Writer-performer Mike Schlitt is a master of the purposeful — and very funny — digression. His one-man show is nominally about his participation in the making of an awful movie about Jesus Christ for the Trinity Broadcasting Network, which is hilarious in itself. But along the way he also includes a capsule history of Hollywood and a survey of 33 films about Jesus, from a 1902 silent to Cecil B. De Mille's King of Kings, and from the remake with Jeffrey Hunter (dubbed by one critic, “I Was a Teenage Jesus”) to Mel Gibson's gorefest The Passion of the Christ. There's some savage satire of Hollywood con men, and of Paul and Jan Crouch, the real-life proprietors of TBN. Schlitt fits in his TV writer–father's career (including writing for Matlock) and his death from cancer, not to mention a minibio of Schlitt himself. He also examines the issue of anti-Semitism in Hollywood, and in the Jesus movies in particular. He includes a delicious selection of classic film clips, wrapping it up with the final scene from the movie 42nd Street. Schlitt is a witty writer who, with able direction by Tracy Young, blends diverse elements into a richly satisfying show.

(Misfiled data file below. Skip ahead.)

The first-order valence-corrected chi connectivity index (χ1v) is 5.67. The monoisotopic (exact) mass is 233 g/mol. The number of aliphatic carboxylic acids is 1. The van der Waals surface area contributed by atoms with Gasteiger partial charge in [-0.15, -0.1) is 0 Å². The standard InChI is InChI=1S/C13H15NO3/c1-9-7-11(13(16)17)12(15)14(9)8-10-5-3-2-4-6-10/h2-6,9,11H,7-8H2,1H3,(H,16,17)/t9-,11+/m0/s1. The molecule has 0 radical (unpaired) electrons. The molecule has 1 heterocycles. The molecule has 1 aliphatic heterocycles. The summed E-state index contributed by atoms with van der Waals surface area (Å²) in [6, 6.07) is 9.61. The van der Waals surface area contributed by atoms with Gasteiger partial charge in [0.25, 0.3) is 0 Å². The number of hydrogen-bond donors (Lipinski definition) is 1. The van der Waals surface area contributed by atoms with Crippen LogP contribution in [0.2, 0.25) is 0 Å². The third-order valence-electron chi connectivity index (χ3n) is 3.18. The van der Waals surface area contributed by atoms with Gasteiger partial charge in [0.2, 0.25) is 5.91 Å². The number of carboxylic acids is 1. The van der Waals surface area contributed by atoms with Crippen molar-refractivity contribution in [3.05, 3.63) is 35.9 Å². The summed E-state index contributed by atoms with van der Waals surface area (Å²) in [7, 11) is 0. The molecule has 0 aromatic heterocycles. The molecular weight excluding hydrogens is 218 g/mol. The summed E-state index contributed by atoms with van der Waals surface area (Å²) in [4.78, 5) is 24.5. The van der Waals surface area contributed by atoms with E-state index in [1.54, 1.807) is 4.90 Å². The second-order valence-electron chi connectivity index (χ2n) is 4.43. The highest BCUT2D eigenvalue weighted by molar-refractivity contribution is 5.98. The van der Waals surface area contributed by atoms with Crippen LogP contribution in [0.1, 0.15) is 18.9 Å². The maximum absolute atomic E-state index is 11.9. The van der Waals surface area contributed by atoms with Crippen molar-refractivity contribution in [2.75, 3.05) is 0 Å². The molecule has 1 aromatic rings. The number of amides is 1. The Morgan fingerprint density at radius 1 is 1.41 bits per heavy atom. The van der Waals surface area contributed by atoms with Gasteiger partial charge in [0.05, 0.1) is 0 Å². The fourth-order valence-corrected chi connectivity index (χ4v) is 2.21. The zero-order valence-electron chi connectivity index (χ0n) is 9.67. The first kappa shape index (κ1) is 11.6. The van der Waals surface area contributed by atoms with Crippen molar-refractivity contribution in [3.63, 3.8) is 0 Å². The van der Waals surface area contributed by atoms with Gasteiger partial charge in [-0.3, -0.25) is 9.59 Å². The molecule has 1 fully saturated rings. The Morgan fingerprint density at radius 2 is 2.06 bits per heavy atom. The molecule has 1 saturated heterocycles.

Fridays, Saturdays, 8 p.m.; Sundays, 1 p.m. Starts: March 9. Continues through April 8, 2012

LA Weekly